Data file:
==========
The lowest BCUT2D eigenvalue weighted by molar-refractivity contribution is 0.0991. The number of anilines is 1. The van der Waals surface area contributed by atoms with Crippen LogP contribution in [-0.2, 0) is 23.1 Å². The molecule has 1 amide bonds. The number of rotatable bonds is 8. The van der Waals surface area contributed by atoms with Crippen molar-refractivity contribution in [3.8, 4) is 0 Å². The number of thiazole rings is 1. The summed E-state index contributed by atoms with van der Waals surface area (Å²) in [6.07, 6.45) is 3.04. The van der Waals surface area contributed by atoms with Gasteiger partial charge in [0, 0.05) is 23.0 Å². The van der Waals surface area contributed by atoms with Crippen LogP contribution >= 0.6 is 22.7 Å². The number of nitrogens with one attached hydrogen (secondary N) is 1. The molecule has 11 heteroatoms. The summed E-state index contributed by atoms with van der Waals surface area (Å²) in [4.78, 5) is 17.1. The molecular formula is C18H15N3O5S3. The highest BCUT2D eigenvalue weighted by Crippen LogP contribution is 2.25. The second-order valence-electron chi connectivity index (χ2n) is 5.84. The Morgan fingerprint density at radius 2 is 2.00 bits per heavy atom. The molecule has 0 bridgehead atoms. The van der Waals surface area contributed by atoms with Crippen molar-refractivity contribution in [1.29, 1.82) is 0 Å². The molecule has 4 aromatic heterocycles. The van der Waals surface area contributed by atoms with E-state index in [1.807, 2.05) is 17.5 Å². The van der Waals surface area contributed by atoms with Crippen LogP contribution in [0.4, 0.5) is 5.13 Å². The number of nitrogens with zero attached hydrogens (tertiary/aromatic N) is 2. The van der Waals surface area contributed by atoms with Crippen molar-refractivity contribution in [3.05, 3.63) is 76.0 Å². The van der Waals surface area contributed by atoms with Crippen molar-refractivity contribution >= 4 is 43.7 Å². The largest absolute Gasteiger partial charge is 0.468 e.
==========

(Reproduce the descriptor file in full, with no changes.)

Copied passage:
The lowest BCUT2D eigenvalue weighted by molar-refractivity contribution is 0.0991. The number of anilines is 1. The van der Waals surface area contributed by atoms with Crippen LogP contribution in [-0.2, 0) is 23.1 Å². The molecule has 1 amide bonds. The number of rotatable bonds is 8. The van der Waals surface area contributed by atoms with Crippen molar-refractivity contribution in [3.8, 4) is 0 Å². The number of thiazole rings is 1. The summed E-state index contributed by atoms with van der Waals surface area (Å²) in [6.07, 6.45) is 3.04. The van der Waals surface area contributed by atoms with Gasteiger partial charge in [0, 0.05) is 23.0 Å². The van der Waals surface area contributed by atoms with Crippen LogP contribution >= 0.6 is 22.7 Å². The number of nitrogens with one attached hydrogen (secondary N) is 1. The molecule has 11 heteroatoms. The summed E-state index contributed by atoms with van der Waals surface area (Å²) in [4.78, 5) is 17.1. The molecular formula is C18H15N3O5S3. The highest BCUT2D eigenvalue weighted by Crippen LogP contribution is 2.25. The second-order valence-electron chi connectivity index (χ2n) is 5.84. The Morgan fingerprint density at radius 2 is 2.00 bits per heavy atom. The molecule has 0 bridgehead atoms. The van der Waals surface area contributed by atoms with Crippen molar-refractivity contribution in [1.29, 1.82) is 0 Å². The molecule has 4 aromatic heterocycles. The van der Waals surface area contributed by atoms with E-state index in [1.807, 2.05) is 17.5 Å². The van der Waals surface area contributed by atoms with Crippen LogP contribution in [0.4, 0.5) is 5.13 Å². The number of nitrogens with zero attached hydrogens (tertiary/aromatic N) is 2. The van der Waals surface area contributed by atoms with Crippen molar-refractivity contribution in [3.05, 3.63) is 76.0 Å². The van der Waals surface area contributed by atoms with Crippen molar-refractivity contribution >= 4 is 43.7 Å². The largest absolute Gasteiger partial charge is 0.468 e.